Caleb took his time mopping up the remains of the vamps and waited for the line of customers to disappear so he could talk to Gloria, but they just kept coming.  They appeared at the moment to consist mostly of candy-ravers, all with a hazy, dead look in their eyes.  They were either all on something or they were all zombies.  Caleb went up to one at random and poked her in the side.  She didn’t seem to feel it.  Zombies, then.

“Some of the local clubs have been catering to the undead recently,” a voice said from behind Caleb.  “They’ll buy any drug you offer them even though they can’t feel it.  You can tell them that Midol is X and they don’t know any different.”

Caleb knew that voice well enough and turned to it with a half-smile.  At a casual glance the person standing there looked like a woman dressed for a hot night out.  The eye-catching and barely-tasteful dress drew the eye away from signs such as the Adam’s apple or overly large fingers.  Any excess hair at odd places on the woman’s body had been tweezed off, but that would only work for a few more hours.  Tonight was close enough to the full moon that all the hair would be back by morning.

“Harold!” Caleb said, then blushed at the man’s disapproving look.  “I mean Darla.  Sorry.  I’m still getting used to the new you.  I thought maybe I’d see you tonight.”

“What, did that blind fraud say I was coming?”

“Among other things.”  Darla was in here several times a week.  If One-Eyed Bobby was their most important source of information about the neighborhood, then Darla was a close second.  “So what’s going on in the streets?” Caleb asked.

“Actually, I was hoping you could tell me.  Everybody I talk to is freaking, especially when I ask what’s going on at the OneStop.”

“Well, for starters, tonight’s supposed to be the end of the world.”

“Again?  Why the hell does that shit always happen here?”

“Not my fault world-destroying beasties like to stop in for a Twinkie before ending all life as we know it.  There was also a vamp attack about an hour and a half ago.”

Darla’s ears twitched.  “Really?  Were there four of them?  Grubby like they’d been sleeping in a Port-a-Potty?”

“Yeah.  We got all but one.  How’d you know?”

“Word is some vamp leader is looking for some mystic doohickey-whatsitz.  Has his gophers roaming the Hill in packs of four.  If one got away he’s probably still out there waiting to see what you’ll do with it.”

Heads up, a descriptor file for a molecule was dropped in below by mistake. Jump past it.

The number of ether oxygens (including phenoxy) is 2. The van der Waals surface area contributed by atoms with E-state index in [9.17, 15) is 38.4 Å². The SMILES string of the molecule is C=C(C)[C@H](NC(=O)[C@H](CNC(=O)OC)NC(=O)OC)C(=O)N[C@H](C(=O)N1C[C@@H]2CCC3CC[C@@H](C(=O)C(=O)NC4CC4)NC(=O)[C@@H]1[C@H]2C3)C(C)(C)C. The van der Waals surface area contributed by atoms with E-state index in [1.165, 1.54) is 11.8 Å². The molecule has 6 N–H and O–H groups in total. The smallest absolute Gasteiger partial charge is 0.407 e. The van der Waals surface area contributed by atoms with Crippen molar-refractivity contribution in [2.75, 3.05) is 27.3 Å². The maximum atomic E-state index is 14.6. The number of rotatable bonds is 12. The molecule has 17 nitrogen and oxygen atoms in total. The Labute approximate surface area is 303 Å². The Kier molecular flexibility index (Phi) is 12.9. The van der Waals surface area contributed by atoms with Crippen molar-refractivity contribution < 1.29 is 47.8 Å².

“But we don’t have it.  What the hell is it even supposed to be?”

“Not a clue.”  Darla stopped and grinned.  “There’s something else you should know.  Athena’s in the neighborhood.”

“Shit!” Caleb said loud enough to make Gloria jump.  Even a few of the zombies looked over their shoulders.  “Are you sure?”

“Saw her with my own eyes.  That was about fifteen minutes ago.  Looked like she was on her way this direction.”

“Crap on a stick.  In just how many ways can this night suck?”

Darla bought a Pepsi and went on his way.  Caleb put away the mop and joined Gloria behind the counter.

“We’ve got to hurry up and get these customers out of here,” he said to her.  “If Athena’s on her way we need to close the store, lock the doors, make it look like nobody’s here.”

“I’ve never seen you this nervous before,” Gloria said.  “Who’s Athena?”

“The worst creature on the face of the planet.”

“Really?”  Gloria said, barely able to hide her glee.  “Some sort of demon?”

“Something like that.  There’s no word for what Athena is.  Now are you going to stop chattering and help me take care of the customers, or not?”

Gloria stopped talking and turned away, but not, he noticed, without a quick glare.

To Be Continued

(All content on this site is (c) Derek J. Goodman)

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1 Response to “Introduction, and The All-Night, One-Stop Apocalypse Shop, Part 1”


  1. 1 floridapossum
    October 15, 2009 at 2:10 am

    OMG! That is one of the most awsome things I have ever read. I absolutely love it! As soon as I scrape some money together, I’m gonna buy it. Wow!